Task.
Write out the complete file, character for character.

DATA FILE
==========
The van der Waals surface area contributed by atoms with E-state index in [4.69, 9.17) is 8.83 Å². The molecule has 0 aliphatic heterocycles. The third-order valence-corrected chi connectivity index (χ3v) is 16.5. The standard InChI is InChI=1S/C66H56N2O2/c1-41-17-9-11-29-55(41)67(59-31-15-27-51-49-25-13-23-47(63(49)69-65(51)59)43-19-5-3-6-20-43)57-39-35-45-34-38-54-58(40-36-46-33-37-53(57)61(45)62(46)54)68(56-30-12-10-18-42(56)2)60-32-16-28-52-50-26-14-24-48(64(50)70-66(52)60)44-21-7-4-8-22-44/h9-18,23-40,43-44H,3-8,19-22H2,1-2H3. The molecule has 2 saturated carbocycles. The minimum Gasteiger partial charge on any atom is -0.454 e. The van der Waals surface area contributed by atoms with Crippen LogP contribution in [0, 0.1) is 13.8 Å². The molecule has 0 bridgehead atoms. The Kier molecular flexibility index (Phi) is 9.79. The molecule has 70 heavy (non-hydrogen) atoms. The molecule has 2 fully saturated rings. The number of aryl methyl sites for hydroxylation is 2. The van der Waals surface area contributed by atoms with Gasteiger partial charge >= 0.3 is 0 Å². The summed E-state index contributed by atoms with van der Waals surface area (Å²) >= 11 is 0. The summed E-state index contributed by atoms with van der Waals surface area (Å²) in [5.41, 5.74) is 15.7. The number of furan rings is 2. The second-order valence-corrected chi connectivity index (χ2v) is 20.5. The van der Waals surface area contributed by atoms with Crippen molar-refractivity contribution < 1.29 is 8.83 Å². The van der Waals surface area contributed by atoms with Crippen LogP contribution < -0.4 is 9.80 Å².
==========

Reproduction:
The van der Waals surface area contributed by atoms with E-state index in [4.69, 9.17) is 8.83 Å². The molecule has 0 aliphatic heterocycles. The third-order valence-corrected chi connectivity index (χ3v) is 16.5. The standard InChI is InChI=1S/C66H56N2O2/c1-41-17-9-11-29-55(41)67(59-31-15-27-51-49-25-13-23-47(63(49)69-65(51)59)43-19-5-3-6-20-43)57-39-35-45-34-38-54-58(40-36-46-33-37-53(57)61(45)62(46)54)68(56-30-12-10-18-42(56)2)60-32-16-28-52-50-26-14-24-48(64(50)70-66(52)60)44-21-7-4-8-22-44/h9-18,23-40,43-44H,3-8,19-22H2,1-2H3. The molecule has 2 saturated carbocycles. The minimum Gasteiger partial charge on any atom is -0.454 e. The van der Waals surface area contributed by atoms with Crippen LogP contribution in [0, 0.1) is 13.8 Å². The molecule has 0 bridgehead atoms. The Kier molecular flexibility index (Phi) is 9.79. The molecule has 70 heavy (non-hydrogen) atoms. The molecule has 2 fully saturated rings. The number of aryl methyl sites for hydroxylation is 2. The van der Waals surface area contributed by atoms with Gasteiger partial charge >= 0.3 is 0 Å². The summed E-state index contributed by atoms with van der Waals surface area (Å²) >= 11 is 0. The summed E-state index contributed by atoms with van der Waals surface area (Å²) in [5.41, 5.74) is 15.7. The number of furan rings is 2. The second-order valence-corrected chi connectivity index (χ2v) is 20.5. The van der Waals surface area contributed by atoms with Crippen molar-refractivity contribution < 1.29 is 8.83 Å². The van der Waals surface area contributed by atoms with Crippen LogP contribution < -0.4 is 9.80 Å².